Sicilian Lifeguard Squid with Couscous

I have one thing to ask of you  – please don’t be squeamish about eating squid. I know these bottomfeeding creatures look a bit freaky with their tentacles and all, but squid deserve a more elevated place on your daily menu.

I’ve compiled a short list of good-to-know facts about these tasty cephalopods to help you in your journey toward squiddy-liciousness. Squid are:

* Cheap! They cost less per pound than seafood, poultry or red meat
* Low in fat, high in lean protein
* FAST to cook – in less than 3 minutes
* Hornier than Hugh Hefner; they have frenzied mating orgies

Mario Batali’s recipe for Two-Minute Calamari, Sicilian Lifeguard Style appears in his Babbo cookbook, which I was compelled to make the other night. I’m not clear on whether this recipe is acutally traditional in Sicily; I’m thinking Mario was going for a sexy title. He explains that pine nuts, currants, capers and chiles put a “hot and sour Arabic kiss” on the squid. Sounds good to me.

Later, I Googled around and found Melissa Clark’s version of the recipe, which turned out to be very much how I had made it, sans currants (maybe Sicilian in character, but not so appealing to me), and including spinach since I had some.

Sicilian Lifeguard Squid with Couscous

Serving Size: serves 4 - 6


  • 2 cups canned diced or crushed tomatoes
  • 3 gloves garlic
  • Handful fresh basil leaves
  • 3 tablespoons extra-virgin olive oil
  • 1 large shallot or small onion, thinly sliced
  • 2 tablespoons pine nuts
  • 1 tablespoon red pepper flakes
  • 1/4 cup capers in brine, drained
  • 1 1/2 pounds cleaned squid bodies and tentacles, sliced 1/2-inch wide
  • 2 cups baby spinach leaves
  • Salt and fresh ground black pepper
  • 3 scallions, chopped
  • 2 cups cooked Israeli pearl couscous


  1. Puree the tomatoes, garlic and basil in a blender or food processor until smooth.
  2. Heat the oil in a large (12-inch) saute pan over medium-high heat. Add the shallot, pine nuts and red pepper and cook until the nuts are golden, stirring frequently; about 4 minutes.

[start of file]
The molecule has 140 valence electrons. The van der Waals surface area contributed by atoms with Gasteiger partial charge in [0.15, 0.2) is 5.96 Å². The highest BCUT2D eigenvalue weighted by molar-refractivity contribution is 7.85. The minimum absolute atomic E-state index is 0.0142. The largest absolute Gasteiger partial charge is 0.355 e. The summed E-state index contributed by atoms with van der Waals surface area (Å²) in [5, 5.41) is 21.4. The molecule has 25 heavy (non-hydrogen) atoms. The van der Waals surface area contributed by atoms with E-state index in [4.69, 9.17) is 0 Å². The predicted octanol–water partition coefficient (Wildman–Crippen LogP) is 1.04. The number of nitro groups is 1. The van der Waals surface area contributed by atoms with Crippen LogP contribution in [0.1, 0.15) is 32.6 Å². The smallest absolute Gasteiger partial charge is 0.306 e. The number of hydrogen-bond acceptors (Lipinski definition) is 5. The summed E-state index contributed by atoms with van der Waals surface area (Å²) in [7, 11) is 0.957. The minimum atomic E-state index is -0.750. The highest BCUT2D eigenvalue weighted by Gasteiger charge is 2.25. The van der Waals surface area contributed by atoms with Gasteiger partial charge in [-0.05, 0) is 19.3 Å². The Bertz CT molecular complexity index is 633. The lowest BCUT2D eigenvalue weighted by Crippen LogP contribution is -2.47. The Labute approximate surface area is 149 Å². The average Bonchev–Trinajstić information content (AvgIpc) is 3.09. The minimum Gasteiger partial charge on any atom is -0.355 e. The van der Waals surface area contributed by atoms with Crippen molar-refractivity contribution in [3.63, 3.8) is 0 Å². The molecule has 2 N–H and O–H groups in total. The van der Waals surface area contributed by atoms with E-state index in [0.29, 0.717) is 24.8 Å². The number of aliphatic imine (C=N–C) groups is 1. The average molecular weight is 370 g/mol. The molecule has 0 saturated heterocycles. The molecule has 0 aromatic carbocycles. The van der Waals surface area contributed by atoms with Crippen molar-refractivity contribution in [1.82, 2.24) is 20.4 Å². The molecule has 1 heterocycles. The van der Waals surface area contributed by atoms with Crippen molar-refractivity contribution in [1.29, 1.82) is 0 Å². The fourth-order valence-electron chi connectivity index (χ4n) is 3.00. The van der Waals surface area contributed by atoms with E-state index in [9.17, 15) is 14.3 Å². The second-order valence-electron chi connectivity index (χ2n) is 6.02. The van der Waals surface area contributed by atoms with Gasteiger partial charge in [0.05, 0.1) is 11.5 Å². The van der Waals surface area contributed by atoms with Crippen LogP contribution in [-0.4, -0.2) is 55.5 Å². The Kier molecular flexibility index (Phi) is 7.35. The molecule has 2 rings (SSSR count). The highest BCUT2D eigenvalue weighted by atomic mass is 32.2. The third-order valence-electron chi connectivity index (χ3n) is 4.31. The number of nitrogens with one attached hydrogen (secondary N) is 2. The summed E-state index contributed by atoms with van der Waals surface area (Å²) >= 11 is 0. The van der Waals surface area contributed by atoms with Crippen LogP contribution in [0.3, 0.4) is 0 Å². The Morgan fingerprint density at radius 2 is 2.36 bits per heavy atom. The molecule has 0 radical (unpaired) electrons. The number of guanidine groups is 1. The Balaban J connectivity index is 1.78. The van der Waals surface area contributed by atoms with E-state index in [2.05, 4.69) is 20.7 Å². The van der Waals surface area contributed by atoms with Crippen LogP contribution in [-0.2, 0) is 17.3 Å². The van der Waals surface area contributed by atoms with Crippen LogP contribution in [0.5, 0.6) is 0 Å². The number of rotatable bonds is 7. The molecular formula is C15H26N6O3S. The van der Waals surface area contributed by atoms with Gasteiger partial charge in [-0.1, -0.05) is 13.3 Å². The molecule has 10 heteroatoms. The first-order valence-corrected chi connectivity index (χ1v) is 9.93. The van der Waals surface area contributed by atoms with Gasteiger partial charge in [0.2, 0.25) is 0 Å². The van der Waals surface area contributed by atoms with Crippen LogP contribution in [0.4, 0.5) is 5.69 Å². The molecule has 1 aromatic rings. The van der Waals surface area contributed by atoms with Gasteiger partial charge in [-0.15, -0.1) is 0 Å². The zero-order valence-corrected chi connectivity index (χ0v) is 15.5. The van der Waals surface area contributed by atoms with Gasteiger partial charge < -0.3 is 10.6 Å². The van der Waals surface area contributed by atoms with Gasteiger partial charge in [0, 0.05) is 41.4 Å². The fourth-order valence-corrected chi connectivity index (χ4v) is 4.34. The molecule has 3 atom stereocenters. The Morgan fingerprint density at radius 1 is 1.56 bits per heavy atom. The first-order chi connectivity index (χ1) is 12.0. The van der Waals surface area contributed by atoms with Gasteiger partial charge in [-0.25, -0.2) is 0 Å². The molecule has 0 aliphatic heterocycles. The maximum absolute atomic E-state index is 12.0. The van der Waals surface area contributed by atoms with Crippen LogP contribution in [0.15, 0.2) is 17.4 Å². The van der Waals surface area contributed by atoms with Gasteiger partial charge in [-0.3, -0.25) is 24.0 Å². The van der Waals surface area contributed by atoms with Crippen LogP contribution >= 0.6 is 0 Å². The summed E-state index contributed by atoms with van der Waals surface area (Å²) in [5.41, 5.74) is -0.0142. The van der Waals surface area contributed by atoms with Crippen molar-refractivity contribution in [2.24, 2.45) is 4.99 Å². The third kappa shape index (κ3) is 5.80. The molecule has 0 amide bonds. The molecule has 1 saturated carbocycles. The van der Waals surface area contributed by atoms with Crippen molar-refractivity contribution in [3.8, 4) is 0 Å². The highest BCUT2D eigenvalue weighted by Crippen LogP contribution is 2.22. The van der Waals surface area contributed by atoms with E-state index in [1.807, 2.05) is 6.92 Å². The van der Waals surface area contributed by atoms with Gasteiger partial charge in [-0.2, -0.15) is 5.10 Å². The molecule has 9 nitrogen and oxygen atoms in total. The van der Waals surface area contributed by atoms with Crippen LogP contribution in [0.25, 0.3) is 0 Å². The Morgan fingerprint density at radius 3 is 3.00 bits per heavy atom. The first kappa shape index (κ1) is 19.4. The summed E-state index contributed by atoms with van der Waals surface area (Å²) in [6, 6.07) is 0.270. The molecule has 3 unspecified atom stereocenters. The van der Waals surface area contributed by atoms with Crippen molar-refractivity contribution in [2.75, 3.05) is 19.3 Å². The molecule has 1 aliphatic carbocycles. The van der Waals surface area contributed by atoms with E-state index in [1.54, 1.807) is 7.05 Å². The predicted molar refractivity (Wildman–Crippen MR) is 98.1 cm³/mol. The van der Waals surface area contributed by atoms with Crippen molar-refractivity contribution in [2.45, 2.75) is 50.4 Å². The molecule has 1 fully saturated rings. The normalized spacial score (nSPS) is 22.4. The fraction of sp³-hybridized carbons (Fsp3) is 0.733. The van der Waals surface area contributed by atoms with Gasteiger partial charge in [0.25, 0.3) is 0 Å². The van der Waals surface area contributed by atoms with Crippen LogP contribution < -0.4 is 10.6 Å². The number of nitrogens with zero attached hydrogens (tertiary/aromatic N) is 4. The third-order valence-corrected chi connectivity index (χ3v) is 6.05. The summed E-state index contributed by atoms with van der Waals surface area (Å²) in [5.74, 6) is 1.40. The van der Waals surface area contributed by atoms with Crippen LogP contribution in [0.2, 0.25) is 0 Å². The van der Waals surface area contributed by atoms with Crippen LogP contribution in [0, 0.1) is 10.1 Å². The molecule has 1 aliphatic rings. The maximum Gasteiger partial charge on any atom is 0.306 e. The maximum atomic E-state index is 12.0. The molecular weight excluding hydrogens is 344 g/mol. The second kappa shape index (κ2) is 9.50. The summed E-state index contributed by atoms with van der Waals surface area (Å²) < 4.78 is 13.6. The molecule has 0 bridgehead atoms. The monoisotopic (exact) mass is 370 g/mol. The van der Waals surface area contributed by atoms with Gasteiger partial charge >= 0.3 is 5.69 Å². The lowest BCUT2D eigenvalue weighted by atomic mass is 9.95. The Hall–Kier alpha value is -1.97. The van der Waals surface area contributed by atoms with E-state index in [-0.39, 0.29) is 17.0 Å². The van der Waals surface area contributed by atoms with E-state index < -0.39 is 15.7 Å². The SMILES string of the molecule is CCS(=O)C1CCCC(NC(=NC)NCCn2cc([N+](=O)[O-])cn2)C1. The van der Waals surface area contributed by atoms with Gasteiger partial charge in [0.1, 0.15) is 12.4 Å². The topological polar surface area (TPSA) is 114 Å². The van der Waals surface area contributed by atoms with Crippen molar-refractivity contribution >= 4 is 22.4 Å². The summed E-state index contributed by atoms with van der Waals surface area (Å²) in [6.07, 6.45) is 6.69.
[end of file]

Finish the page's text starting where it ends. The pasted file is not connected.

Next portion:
3. Add the tomatoes to the pan and bring to a simmer before adding the capers and squid. Cover and cook for 2 or 3 minutes, just until the squid is completely opaque. Stir in the spinach until it wilts. Taste and season with salt and pepper as needed and toss in the scallions.
  4. Serve over warm couscous.


  1. I have to try this! I love squiddy things in restaurants, but I haven’t tried to cook it at home before.

  2. Looks good and I have enough squid lovers in my house to make it worthwhile. Like most seafood the timing is essential!!!

  3. well, just because i wouldn’t eat it doesn’t mean you can’t take beautiful pictures of it!
    and three minutes? thats pretty impressive.
    nice job(:

  4. Rob Lander says:

    Haven’t found a squid recipe I didn’t like and I can’t wait to try this one—mmmm mmmm.

  5. I love squid and pearl couscous, and the spicier the better. This sounds like a great recipe, and I will certainly try it.

    • Lynda, I love to hear the words “love” “squid” and “spicier” in one sentence. You’re going to love it Lifeguard Style…

  6. Hey girlie,
    I haven’t been here in awhile. These look great! I’ll have to see if I can find squid here.

  7. I love squid, and like it spicy! Love this recipe, thank you for all your hard work. Great site!

  8. Hi Karen!

    I stumbled across your site while looking for almond milk recipes, and I just spent half of my evening devouring your blog! So many beautiful recipes! I’m very excited to try them (this one in particular). Already formulating my weekend grocery list 😉


  9. First time visiter…

    My husband does not like squid but we both love italian food. I will try this recipe and make him change his mind.

    Thanks a million!

    I am happy to have found your site : )

    Have a great weekend!


  10. bill from lachine says:

    Great looking recipe…..well have to give it a try. Its a coincidence since we have both squid and the Israeli couscous on hand.



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